Biology
Paul Lisicky

The dead thing was ahead in the road, bright as blood. In his gut, Forrest sensed it was an animal—a fawn, a bobcat, a skunk. He grew excited. But as he drew closer in his car, he only saw a rag in the road. His spirits crested and plunged. Forrest was a vegan; he volunteered at the local shelter, where he walked an overweight pit bull who wore an ADOPT ME sign. His friends jokingly called him "St. Francis." He rescued song sparrows inside his cupped hands. How could he be the kind of person who wants one less animal in the world?

Forrest hadn't written in years, which is not the ideal situation for someone who called himself a writer. He figured he hadn't gotten over losing his husband, his mother, and his closest friend all within the span of a year. He still believed words would return in due time and maybe this was his hour. There was dramatic interest in the fact that he wanted to see murder, even if that desire alarmed him, so Forrest pulled off into the driveway of the coffee chain ahead to get to work.

Forrest was still thumbing his story into his phone—he was halfway through the second paragraph—as he waited in line. Ahead of him a straight couple gave their order to the counterperson. Their exchange was friendly and loose. Jokes batted back and forth, and it energized Forrest to both listen to that joking and to shut it out. Forrest always liked making things in a room with others, even when he was a child, when he spent hours designing cities on butcher paper. He put in a line in his story about his narrator's childhood; he was still thumbing away—he didn't want to lose this story when the interval between this one and the last had been so long—when the couple ahead of him stepped aside to pick up their drinks.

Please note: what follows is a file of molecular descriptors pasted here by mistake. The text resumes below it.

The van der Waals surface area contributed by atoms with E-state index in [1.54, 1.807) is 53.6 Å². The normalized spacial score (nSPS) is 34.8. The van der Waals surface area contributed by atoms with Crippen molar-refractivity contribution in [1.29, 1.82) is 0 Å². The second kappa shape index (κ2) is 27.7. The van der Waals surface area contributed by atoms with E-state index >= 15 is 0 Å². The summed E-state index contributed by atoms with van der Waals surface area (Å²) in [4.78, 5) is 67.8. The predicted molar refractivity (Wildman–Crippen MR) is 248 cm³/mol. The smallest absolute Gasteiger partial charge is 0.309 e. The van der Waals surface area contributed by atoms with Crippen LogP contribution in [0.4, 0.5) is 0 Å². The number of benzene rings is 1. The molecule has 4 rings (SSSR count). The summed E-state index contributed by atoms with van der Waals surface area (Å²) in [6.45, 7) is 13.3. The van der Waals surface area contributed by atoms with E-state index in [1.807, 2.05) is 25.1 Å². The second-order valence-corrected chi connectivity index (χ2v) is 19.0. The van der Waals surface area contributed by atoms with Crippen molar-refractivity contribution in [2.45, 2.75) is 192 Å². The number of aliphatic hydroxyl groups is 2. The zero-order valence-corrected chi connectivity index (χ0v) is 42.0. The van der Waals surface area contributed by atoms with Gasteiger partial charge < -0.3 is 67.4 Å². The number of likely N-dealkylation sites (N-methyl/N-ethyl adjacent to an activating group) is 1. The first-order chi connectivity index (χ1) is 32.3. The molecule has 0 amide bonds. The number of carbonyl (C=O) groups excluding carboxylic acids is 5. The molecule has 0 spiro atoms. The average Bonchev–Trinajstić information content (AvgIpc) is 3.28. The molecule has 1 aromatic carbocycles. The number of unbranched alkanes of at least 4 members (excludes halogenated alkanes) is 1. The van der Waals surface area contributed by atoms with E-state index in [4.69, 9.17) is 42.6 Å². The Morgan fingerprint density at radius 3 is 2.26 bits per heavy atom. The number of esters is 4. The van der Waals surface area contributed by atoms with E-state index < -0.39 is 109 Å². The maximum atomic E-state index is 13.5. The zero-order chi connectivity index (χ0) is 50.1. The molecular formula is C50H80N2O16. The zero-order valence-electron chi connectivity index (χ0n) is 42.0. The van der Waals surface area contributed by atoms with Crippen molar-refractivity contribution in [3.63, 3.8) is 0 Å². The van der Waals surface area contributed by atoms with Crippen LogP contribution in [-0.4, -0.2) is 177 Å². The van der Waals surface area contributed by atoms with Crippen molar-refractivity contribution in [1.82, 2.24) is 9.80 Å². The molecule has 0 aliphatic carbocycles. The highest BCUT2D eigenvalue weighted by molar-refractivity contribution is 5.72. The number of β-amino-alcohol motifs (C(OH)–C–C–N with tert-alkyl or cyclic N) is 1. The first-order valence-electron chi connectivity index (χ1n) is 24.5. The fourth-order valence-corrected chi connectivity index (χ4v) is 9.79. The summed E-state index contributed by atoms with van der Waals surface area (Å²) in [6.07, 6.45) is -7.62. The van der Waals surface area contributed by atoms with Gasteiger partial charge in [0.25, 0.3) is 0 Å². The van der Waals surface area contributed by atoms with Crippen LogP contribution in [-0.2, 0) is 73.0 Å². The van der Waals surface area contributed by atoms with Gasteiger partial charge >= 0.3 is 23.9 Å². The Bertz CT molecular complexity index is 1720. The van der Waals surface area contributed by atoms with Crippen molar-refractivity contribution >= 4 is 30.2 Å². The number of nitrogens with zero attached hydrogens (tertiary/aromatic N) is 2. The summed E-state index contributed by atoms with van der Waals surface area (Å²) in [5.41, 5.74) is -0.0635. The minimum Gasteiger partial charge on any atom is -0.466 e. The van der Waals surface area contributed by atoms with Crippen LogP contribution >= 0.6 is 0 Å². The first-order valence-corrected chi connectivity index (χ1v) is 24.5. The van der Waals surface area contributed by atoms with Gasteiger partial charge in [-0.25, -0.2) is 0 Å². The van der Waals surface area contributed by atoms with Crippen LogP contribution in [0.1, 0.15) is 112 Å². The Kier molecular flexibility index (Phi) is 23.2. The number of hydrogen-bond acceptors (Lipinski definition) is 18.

Forrest lifted his face, thumbs still working the face of his phone. He ordered his one cup of coffee.

The counterperson—a tall man in his twenties, with ginger hair, impeccably white skin, and a curious absence of facial hair—just looked at Forrest.

"Yes?"

"How old are you?" he said, his voice dropping to whisper, as if he were asking for a dirty thing.

Forrest imagined himself cornered, in a room without a view of a bird or a plant. It was the same question his mother had once posed to him when he was all of six, as he giggled beside her in the cool movie theater. His voice was high, shameless, hysterical that night. He slapped his bare knee in joy.

"What are you talking about?"

"Well, your beard is old, but your clothes are young. Your hat, young. Your shoes, young. Your shorts, way young. What's up with all that?"

Forrest thought about his outfit he'd picked out his morning—shorts; camp shirt; boat shoes, caramel and scuffed up. It was just another version of what he'd always worn in the summer. He'd never associated his style of dress with youth. Even his 89-year-old father wore the same uniform! But Forrest's brows and beard were going gray, one consequence, he believed, of spending so many days and nights alone. Not suffering exactly, but simply missing the sound of another voice in the apartment, the sound of brush against teeth, the thudding of shoes against hardwood.

"One large coffee," Forrest said again, his voice emphatic in its enunciation.

The confidence left the counterperson's eyes, as if he hadn't quite expected his aggression to be taken in by Forrest. He'd probably assumed that Forrest was clueless and vain, too absorbed in the life of his phone to care about the living creatures surrounding him when Forrest had been paying attention all the time. He'd never let down his watch, not once. He'd learned the ways of the prey animal long before the counterperson was even born.